Good run coming to an end

Posted On Friday, 01 February 2002 03:01 Published by eProp Commercial Property News
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But some PUT’s and PLS’s are starting to look cheap.

James TempletonLAST year, property unit trusts (PUT’s) and loan stocks (PLS’s) underperformed the overall stock market for the first time in five years.

The listed property sector (notably PUT’s) has declined sharply since September, resulting in weaker than expected returns for the year. The PUT index shed some 6% last year, while the PLS index only just managed to stay in positive territory with growth of 3,5%. If dividend yield is added, the two counters achieved total returns of 8% and 19% for the year respectively, which was lower than the Alsi’s 26% rise last year.

The sector has been under further pressure since the beginning of this year. And the bad news is that prospects for the remainder of the year are also not too rosy.

James Templeton, property analyst at Barnard Jacobs Mellet, says chances are that the property sector will once again underperform the overall market this year as the growth in earnings of property funds is adversely affected by poor fundamentals.

Rising interest rates, slower economic growth, an oversupply of commercial space and declining rentals are the main reasons for the weaker prospects.

Templeton points out that a heavyweight like Grayprop (the sector’s largest fund with a market cap of some R1,8bn) has already indicated that there was unlikely to be any growth in distributions from the fund in the current financial year. Under the current circumstances the sector is also unlikely to attract many new listings, he reckons. Until recently, it was generally expected that quite a number of institutions would bring their portfolios to the market, thus enhancing the size and liquidity of the listed property counters.

Gerald Nelson, chairman of the Association of Property Unit Trusts, says that the oversupply of commercial space is of particular concern to the industry. He points out that the decentralised office market is the sector with the highest vacancies. To such an extent, that landlords who want to retain tenants after rental contracts have expired, have to be satisfied with renewing leases at lower rentals.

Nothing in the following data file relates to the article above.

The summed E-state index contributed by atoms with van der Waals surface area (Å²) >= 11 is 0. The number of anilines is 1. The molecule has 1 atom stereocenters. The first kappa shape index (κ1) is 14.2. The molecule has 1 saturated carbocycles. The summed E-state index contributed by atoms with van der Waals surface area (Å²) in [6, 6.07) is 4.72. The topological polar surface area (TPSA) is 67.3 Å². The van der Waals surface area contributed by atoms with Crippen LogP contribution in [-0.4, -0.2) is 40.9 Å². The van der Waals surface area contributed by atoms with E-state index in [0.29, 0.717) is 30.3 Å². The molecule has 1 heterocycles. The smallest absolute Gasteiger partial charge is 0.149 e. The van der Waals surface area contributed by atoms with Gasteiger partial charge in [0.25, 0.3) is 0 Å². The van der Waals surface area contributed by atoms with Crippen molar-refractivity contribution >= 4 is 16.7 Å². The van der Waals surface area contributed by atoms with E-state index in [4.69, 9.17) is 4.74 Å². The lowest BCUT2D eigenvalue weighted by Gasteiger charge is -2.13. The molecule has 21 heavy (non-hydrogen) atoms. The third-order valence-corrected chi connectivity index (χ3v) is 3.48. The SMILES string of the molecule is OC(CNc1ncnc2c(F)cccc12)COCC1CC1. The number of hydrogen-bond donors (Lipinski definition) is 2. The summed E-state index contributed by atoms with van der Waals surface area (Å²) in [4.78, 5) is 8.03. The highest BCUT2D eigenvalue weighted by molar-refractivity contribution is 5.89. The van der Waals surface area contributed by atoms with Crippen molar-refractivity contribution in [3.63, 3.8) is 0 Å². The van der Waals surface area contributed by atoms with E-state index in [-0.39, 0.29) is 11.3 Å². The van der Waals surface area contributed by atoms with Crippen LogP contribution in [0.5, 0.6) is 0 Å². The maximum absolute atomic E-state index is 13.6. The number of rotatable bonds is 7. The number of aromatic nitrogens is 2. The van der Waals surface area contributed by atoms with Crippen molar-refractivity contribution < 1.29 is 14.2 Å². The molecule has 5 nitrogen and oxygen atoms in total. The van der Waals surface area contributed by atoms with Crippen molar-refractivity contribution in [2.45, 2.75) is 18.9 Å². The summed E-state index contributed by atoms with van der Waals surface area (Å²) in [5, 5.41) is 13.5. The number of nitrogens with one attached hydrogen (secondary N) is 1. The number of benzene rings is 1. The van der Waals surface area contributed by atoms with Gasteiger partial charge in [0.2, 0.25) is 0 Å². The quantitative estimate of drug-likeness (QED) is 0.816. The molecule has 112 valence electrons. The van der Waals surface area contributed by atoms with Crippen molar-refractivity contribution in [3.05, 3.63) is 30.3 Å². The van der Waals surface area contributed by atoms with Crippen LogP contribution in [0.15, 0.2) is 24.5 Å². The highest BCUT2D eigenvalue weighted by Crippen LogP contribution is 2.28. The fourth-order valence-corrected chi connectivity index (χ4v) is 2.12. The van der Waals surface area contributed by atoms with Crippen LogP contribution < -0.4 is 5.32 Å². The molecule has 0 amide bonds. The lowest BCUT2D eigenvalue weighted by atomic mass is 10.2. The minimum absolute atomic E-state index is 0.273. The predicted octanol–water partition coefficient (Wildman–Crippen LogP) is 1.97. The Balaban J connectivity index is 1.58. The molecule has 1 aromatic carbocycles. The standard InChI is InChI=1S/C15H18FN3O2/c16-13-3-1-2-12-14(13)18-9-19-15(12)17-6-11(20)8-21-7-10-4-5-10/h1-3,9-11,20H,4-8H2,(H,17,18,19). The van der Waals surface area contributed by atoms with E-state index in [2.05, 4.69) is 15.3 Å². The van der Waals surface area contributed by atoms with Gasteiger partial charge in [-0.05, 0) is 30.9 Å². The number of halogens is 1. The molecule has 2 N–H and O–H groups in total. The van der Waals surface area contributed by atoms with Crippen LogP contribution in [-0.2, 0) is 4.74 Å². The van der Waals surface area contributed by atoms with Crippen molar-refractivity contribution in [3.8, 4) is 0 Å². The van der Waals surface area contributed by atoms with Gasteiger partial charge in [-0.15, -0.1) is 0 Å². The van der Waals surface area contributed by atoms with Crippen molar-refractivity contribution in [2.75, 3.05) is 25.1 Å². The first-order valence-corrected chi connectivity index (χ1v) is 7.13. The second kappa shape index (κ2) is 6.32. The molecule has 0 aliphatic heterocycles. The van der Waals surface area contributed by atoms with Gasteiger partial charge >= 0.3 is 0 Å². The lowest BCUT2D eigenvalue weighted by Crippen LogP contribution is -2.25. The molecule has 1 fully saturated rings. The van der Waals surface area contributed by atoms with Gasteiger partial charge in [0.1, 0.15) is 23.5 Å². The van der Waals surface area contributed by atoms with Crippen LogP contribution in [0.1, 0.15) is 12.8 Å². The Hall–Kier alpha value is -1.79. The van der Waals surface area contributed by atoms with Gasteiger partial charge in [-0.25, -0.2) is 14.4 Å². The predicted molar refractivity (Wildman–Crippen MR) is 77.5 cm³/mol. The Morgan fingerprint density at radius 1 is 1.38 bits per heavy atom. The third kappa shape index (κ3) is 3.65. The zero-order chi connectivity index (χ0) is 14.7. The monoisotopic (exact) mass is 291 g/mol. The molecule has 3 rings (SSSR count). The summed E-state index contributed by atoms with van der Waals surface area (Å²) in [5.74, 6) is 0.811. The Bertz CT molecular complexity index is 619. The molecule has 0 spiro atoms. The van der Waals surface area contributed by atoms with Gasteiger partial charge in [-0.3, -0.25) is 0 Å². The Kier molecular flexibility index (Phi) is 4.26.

Recent figures of the SA Property Owners Association (Sapoa) confirm that more and more office space is standing vacant. For the first time in years, there are currently double-figure vacancies in sought-after decentralised office nodes like Sandton, Rosebank, Hyde Park and Rivonia in Greater Johannesburg, as well as in Claremont and Rondebosch in Cape Town.

But despite weaker market conditions, analysts believe that the sector is beginning to offer good buying opportunities. And many of the shares are now trading at a discount to net asset value. Harry Boonzaaier, property analyst at Merrill Lynch, says the last few months saw prices declining to the extent that investors can enter the market failry cheaply. And even though the earnings growth of many funds are under pressure, current dividend yields of 15% on average means that the sector remains attractive to those who are more interested in income than capital growth.

However, in the current climate investors would do well to look more closely at the quality of underlying portfolios, Boonzaaier cautions. Vacancies, the lease expiry profile, the location of buildings and the debt position (are interest rates fixed?) are all important considerations impacting on the performance of property funds.

Boonzaaier says that with higher interest rates funds with lower gearing currently offer the smallest risk. This means PUT’s are generally less risky than PLS’s as there’s a restriction on how much PUT’s are allowed to borrow to finance their portfolios.

Boonzaaier says investors can estimate the total returns of a specific fund by adding expected earnings growth to forward dividend yields. If a specific fund expects no growth in dividends for the year (as does Grayprop), its forward yield will have to be high enough to compensate for this. By way of illustration: Say fund A’s dividend growth for the year is expected to be 6% and its dividend yield is 12%. Fund B expects no dividend growth, but offers a dividend yield of 18%. In both cases you would get a total return of 18%. Analysts expect average dividend growth for the sector to be in the region of 3% this year. At a future dividend yield of around 15%, you could therefore expect to see a total return of 18% for the sector in 2002.

Templeton reckons Hyprop, Growthpoint and Metboard will be the top performers in this year. Boonzaaier’s favourite funds are Martprop and Grayprop, while he regards Sycom, Hyprop and Redefine also as potentially good buys.(see table).

Last modified on Monday, 28 April 2014 12:15

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